LSTM Home > LSTM Research > LSTM Online Archive

Transactional sex and HIV: understanding the gendered structural drivers of HIV in fishing communities in Southern Malawi

Downloads

Downloads per month over past year

MacPherson, Eleanor, Sadalaki, John, Njoloma, Macdonald, Nyongopa, Victoria, Nkhwazi, Lawrence, Mwapasa, Victor, Lalloo, David ORCID: https://orcid.org/0000-0001-7680-2200, Desmond, Nicola ORCID: https://orcid.org/0000-0002-2874-8569, Seeley, Janet and Theobald, Sally ORCID: https://orcid.org/0000-0002-9053-211X (2012) 'Transactional sex and HIV: understanding the gendered structural drivers of HIV in fishing communities in Southern Malawi'. Journal of the International AIDS Society, Vol 15(S1), Issue 1736.

[img]
Preview
Text
17364-1682-2-PB.pdf - Published Version
Available under License Creative Commons Attribution No Derivatives.

Download (538kB)

Abstract

Background: In Southern Malawi, the fishing industry is highly gendered, with men carrying out the fishing and women processing, drying and selling the fish. Research has shown that individuals living in fishing communities in low-income countries are particularly vulnerable to HIV infection. One of the key drivers of HIV in fishing communities is transactional sex. In the fishing industry this takes the form of ‘‘fish-for-sex’’ networks where female fish traders exchange sex with fishermen for access to or more favourable prices of fish. By controlling the means of production, the power dynamics in these exchanges favour men and can make it more difficult for women to negotiate safe sex. Methods: Qualitative methods were used to collect data on gendered drivers of transactional sex in the fishing community and how different groups perceive HIV risk in these transactions. Observation, focus group discussions and semi-structured interviews were undertaken with members of the fishing communities, including men and women directly and indirectly involved in fishing. Results: In fishing communities transactional sex was prevalent across a spectrum ranging from gift giving within relationships, to sex for fish exchanges, to sex worker encounters. Power differences between couples in transactional sexual encounters shape individual’s abilities to negotiate condom use (with women being at a particularly disadvantaged negotiating position). The context and motivations for transactional sex varied and was mediated by economic need and social position both of men and women. Female fish traders new to the industry and boat crew members who travelled for work and experienced difficult living conditions often engaged in transactional sex. Conclusion: Transactional sex is common in Malawian fishing communities, with women particularly vulnerable in negotiations because of existing gendered power structures. Although knowledge and understanding of the HIV risk associated with transactional sex was common, this did not appear to result in the adoption of risk reduction strategies. This suggests that specially targeted strategies to increase women’s economic empowerment and tackle the structural drivers of women’s HIV risk could be important in fishing communities.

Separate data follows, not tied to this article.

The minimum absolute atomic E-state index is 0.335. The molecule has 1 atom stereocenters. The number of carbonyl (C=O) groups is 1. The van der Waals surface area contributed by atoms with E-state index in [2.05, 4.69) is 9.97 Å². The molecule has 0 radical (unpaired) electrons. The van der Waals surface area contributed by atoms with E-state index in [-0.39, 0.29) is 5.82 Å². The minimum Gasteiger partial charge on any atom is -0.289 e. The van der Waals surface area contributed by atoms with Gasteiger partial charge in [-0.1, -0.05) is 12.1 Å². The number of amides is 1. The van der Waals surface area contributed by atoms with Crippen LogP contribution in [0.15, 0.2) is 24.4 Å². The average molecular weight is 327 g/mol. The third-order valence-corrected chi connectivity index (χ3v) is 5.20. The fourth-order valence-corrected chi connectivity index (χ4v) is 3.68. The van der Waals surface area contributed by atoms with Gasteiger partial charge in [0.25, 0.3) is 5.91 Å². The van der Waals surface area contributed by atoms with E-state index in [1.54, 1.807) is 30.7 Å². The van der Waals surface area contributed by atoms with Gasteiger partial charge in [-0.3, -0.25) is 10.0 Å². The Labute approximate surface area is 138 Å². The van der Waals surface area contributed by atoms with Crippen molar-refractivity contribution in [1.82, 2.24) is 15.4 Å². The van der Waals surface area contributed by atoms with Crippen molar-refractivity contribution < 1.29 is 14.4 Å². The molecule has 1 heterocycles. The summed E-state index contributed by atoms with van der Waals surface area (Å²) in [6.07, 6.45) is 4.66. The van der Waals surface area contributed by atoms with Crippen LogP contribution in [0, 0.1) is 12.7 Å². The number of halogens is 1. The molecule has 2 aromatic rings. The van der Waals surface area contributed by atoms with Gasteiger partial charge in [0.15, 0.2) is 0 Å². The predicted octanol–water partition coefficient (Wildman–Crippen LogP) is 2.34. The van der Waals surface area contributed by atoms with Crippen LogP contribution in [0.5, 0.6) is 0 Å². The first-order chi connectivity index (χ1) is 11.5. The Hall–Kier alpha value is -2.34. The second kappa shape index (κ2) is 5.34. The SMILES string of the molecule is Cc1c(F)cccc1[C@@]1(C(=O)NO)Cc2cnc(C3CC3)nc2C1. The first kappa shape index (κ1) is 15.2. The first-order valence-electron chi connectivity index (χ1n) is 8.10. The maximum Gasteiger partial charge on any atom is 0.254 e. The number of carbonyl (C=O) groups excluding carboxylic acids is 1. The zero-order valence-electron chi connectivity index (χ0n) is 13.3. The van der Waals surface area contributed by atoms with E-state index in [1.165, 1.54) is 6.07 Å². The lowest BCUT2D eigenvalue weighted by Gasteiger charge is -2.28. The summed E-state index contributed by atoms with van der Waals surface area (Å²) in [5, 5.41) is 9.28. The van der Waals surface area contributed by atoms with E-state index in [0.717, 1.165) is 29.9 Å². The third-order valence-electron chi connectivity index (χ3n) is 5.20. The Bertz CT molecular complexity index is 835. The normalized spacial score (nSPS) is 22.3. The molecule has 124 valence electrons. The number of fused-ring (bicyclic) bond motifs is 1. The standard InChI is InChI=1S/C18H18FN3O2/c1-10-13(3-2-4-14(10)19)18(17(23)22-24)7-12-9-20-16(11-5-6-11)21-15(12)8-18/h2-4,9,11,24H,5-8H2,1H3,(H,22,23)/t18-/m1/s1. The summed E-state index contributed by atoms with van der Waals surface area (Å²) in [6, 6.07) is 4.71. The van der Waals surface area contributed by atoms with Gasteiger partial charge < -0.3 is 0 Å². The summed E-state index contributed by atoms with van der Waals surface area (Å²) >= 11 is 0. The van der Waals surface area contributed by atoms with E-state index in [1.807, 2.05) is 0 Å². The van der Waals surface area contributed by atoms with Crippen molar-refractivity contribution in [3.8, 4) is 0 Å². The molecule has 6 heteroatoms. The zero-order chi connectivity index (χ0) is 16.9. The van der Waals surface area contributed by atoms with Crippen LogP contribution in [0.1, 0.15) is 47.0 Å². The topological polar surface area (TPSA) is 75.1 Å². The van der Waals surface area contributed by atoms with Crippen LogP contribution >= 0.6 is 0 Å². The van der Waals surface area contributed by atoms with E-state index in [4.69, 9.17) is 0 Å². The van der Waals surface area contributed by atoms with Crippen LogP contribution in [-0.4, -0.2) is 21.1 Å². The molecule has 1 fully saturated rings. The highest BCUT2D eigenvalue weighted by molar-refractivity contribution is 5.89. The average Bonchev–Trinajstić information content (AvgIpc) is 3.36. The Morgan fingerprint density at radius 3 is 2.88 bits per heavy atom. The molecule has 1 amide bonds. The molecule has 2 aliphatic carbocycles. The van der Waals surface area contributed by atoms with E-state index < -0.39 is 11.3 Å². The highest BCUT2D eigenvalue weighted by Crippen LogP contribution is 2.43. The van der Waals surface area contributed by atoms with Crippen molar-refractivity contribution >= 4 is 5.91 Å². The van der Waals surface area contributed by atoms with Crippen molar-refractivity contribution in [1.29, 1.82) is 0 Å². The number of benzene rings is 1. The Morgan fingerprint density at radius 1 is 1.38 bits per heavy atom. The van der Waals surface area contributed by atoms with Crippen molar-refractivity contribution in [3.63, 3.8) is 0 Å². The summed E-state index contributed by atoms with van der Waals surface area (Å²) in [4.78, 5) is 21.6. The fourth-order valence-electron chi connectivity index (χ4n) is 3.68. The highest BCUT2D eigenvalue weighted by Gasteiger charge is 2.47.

Item Type: Article
Subjects: WA Public Health > WA 30 Socioeconomic factors in public health (General)
WA Public Health > Health Problems of Special Population Groups > WA 395 Health in developing countries
WC Communicable Diseases > Sexually Transmitted Diseases > WC 140 Sexually transmitted diseases
WC Communicable Diseases > Virus Diseases > Acquired Immunodeficiency Syndrome. HIV Infections > WC 503 Acquired immunodeficiency syndrome. HIV infections
WC Communicable Diseases > Virus Diseases > Acquired Immunodeficiency Syndrome. HIV Infections > WC 503.3 Etiology. Transmission
Faculty: Department: Groups (2002 - 2012) > Clinical Group
Groups (2002 - 2012) > International Health Group
Digital Object Identifer (DOI): doi.org/10.7448/IAS.15.3.17364
Depositing User: q Moody
Date Deposited: 14 Mar 2013 14:09
Last Modified: 06 Feb 2018 13:06
URI: http://archive.lstmed.ac.uk/id/eprint/3348

Statistics

View details

Actions (login required)

Edit Item Edit Item